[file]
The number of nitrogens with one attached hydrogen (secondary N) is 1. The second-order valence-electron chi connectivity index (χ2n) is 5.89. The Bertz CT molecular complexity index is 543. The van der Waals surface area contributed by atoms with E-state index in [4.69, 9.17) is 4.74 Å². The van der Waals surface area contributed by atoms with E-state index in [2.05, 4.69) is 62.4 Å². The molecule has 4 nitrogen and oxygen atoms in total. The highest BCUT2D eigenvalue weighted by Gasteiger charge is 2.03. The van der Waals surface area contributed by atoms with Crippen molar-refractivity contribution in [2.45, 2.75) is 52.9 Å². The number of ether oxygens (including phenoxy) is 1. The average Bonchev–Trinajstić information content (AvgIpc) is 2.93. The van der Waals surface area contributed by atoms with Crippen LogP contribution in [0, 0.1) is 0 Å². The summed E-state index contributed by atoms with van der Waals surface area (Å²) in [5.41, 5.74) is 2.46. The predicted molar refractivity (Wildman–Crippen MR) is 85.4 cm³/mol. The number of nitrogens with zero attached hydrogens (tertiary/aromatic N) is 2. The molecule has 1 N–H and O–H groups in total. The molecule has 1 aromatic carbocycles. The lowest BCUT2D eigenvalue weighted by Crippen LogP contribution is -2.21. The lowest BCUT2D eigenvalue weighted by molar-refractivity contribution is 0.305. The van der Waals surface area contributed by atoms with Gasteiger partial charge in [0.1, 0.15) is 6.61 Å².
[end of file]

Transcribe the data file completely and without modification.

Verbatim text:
The number of nitrogens with one attached hydrogen (secondary N) is 1. The second-order valence-electron chi connectivity index (χ2n) is 5.89. The Bertz CT molecular complexity index is 543. The van der Waals surface area contributed by atoms with E-state index in [4.69, 9.17) is 4.74 Å². The van der Waals surface area contributed by atoms with E-state index in [2.05, 4.69) is 62.4 Å². The molecule has 4 nitrogen and oxygen atoms in total. The highest BCUT2D eigenvalue weighted by Gasteiger charge is 2.03. The van der Waals surface area contributed by atoms with Crippen molar-refractivity contribution in [2.45, 2.75) is 52.9 Å². The number of ether oxygens (including phenoxy) is 1. The average Bonchev–Trinajstić information content (AvgIpc) is 2.93. The van der Waals surface area contributed by atoms with Crippen LogP contribution in [0, 0.1) is 0 Å². The summed E-state index contributed by atoms with van der Waals surface area (Å²) in [5.41, 5.74) is 2.46. The predicted molar refractivity (Wildman–Crippen MR) is 85.4 cm³/mol. The number of nitrogens with zero attached hydrogens (tertiary/aromatic N) is 2. The molecule has 1 N–H and O–H groups in total. The molecule has 1 aromatic carbocycles. The lowest BCUT2D eigenvalue weighted by Crippen LogP contribution is -2.21. The lowest BCUT2D eigenvalue weighted by molar-refractivity contribution is 0.305. The van der Waals surface area contributed by atoms with Gasteiger partial charge in [0.1, 0.15) is 6.61 Å².